Graveyards in Pakistan are frequently seen as spaces solely for the dead, and are not often visited beyond funerals and burials. However, Mahbub Jokhio suggests they should be places where both the living and the dead can co-exist. His work presents images of everyday mundane acts with different characters in graveyards; proposing that these are places where life can not only happen, but is perhaps brighter in contrast to their surroundings. Through photography and film, In The City of Lost Times considers notions of longing, love, grief and memory; the inseparability of life from death and representations of identity.
Mahbub Jokhio has recently completed a residency at Gasworks, London. He is interested in the nature of images; in their claims to objectivity and their ability to manipulate meaning and perception. He says that “when there is no objective reality, images might lie more truthfully”. For Jokhio, an image is like a complex sentence; full of signs, symbols and indexes that could either reveal, conceal or manipulate its content and context. Working in various mediums his investigations often incorporate irony and dark humour and self-referential critiques that locate and decode the image’s capacity to mediate reality.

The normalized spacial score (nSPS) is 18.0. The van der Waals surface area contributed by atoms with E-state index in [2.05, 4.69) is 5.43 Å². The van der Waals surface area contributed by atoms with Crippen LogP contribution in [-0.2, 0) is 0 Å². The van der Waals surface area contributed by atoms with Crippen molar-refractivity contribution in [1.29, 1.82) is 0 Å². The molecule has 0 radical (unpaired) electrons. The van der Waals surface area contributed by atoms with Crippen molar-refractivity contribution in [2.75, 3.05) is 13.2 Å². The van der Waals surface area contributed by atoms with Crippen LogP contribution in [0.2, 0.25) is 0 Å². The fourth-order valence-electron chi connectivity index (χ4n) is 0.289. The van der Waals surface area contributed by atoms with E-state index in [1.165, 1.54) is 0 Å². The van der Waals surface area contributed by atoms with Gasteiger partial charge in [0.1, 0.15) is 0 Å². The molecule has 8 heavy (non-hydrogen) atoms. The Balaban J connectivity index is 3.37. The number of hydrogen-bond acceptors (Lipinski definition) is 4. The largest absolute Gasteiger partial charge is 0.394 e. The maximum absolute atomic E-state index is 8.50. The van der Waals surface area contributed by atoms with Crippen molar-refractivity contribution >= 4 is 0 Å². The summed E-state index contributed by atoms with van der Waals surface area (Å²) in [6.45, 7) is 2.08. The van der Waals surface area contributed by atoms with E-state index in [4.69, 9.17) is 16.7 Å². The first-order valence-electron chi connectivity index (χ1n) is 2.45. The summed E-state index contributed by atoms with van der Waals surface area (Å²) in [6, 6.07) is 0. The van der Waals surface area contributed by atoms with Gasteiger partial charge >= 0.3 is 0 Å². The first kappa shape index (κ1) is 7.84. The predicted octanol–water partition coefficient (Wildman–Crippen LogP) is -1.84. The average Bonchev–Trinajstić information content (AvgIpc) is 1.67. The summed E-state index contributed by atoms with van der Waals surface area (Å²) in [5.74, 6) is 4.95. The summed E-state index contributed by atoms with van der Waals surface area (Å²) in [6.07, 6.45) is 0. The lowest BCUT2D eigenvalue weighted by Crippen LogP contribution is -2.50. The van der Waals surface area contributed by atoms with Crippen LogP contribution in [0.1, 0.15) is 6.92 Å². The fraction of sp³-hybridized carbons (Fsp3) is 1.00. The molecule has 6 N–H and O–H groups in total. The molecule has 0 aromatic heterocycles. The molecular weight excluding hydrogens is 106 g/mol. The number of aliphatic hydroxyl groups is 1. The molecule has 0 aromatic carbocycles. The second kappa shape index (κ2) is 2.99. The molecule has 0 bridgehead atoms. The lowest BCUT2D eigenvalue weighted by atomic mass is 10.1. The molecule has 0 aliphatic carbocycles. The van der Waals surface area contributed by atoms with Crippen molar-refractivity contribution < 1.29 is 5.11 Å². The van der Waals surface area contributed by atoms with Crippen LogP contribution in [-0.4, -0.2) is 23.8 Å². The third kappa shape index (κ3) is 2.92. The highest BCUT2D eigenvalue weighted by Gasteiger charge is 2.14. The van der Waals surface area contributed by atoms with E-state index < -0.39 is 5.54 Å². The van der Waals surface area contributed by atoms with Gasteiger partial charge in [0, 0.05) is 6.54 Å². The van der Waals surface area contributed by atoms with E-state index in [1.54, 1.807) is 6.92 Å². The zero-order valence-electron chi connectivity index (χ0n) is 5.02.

Mahbub Jokhio’s exhibition is a co-commission with the Karachi Biennale, and is a part of the New North and South; a three-year programme of activity across eleven arts organisations from the North of England and South Asia.